A couple weeks ago, Banda El Recodo brought their act to the Twin Cities. In response, I brought my “turn Helena Simonett and a bunch of old Billboard articles into a listicle” act to the Minneapolis City Pages: 10 times Banda El Recodo, Mexico’s longest-running brass band, did something first(-ish).
The list runs down their history of firstness, from wearing uniforms in the ’40s to breaking sonwriter Luciano Luna in 2007. Along the way, they recorded swing, country, and… a version of the Lambada?
In 1989, they hired a singer to front the band.
By putting Conrado Calderón on payroll, Don Cruz made his job easier. Now the band could play their one-off vocal singles in concert without scrambling to find someone to sing them. But Cruz was also reading la borra del café: If the banda was going to reliably score hits, it needed a frontman. Calderón’s throaty voice was smooth as agave, making him perfect for this recording of “Llorando Se Fue/Lambada,” released when the Forbidden Dance was sweeping our sorry continent.
They were right to forbid it.
Meanwhile, over at Living Lutheran, I wrote about the documentary Los Tigres del Norte Live at Folsom Prison as a pretext to explain norteño music to the country’s whitest Christian denomination. Find the doc on Netflix, and then read Justino Aguila’s making-of account — playing at Folsom sounds like a logistical nightmare. From the review, enhedded The unlikely ministry of Los Tigres del Norte:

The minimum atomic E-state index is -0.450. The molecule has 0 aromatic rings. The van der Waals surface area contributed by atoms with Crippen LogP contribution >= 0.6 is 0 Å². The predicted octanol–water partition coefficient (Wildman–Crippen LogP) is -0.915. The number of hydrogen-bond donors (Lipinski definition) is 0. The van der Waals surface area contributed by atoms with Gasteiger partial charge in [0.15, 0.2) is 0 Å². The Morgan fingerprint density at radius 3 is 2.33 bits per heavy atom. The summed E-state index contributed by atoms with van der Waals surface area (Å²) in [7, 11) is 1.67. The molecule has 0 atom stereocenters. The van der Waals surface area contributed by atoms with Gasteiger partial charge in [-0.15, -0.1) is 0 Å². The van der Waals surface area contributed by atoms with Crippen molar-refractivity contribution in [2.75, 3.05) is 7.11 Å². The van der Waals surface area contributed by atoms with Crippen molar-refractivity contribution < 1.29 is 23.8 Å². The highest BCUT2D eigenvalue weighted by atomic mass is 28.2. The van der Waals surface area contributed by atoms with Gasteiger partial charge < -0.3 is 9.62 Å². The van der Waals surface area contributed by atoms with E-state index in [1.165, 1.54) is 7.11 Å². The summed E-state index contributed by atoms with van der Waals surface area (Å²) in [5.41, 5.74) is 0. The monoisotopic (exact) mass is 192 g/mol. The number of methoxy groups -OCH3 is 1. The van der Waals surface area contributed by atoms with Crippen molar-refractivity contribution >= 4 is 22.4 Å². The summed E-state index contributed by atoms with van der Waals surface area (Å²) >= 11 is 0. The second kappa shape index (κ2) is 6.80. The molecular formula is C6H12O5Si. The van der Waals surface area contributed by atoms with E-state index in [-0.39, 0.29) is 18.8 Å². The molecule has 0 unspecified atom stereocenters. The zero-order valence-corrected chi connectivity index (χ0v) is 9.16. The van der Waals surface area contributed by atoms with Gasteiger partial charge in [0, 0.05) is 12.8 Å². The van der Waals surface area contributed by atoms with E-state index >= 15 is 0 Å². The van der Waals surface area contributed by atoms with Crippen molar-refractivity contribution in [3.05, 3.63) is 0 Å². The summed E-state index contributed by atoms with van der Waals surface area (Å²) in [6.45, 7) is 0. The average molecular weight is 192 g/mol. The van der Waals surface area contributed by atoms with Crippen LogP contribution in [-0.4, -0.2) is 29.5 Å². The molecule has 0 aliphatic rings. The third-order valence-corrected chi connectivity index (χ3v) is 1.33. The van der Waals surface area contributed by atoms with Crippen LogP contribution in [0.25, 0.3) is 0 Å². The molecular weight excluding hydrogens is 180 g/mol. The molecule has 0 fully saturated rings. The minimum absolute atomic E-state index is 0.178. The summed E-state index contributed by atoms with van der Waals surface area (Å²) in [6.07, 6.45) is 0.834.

Though norteño bands play love songs and dance songs, they’re best known for corridos, story songs of regular people triumphing over the powers that be—or not. Los Tigres’ 1972 breakthrough hit, “Contrabando y Traición,” is a Bonnie-and-Clyde tale of two drug dealers that ends in tragedy. The band have kept singing complex stories of migrants: travelers from Central America, settlers whose children assimilate and grow distant, and countless others. Relying on hired songwriters, they’ve accumulated a catalog of immigrant narratives unparalleled in its thoroughness and subtlety.
One of those songs, “La Jaula de Oro,” found its way onto the Spotify playlist Strangers in a Strange Land: A Migration Soundtrack for 2019. It’s an hour of migration-related music that includes jazz, country, hardcore, new age, New Zealand Christian rap, a Tony winner, and the biggest single of the year, followed by a 40-minute chaser of John Luther Adams orchestral music. There’s a beginning, a middle, and an end.
I’m pretty sure you won’t like everything on it, but I’m even more confident you’ll find something on it you really like.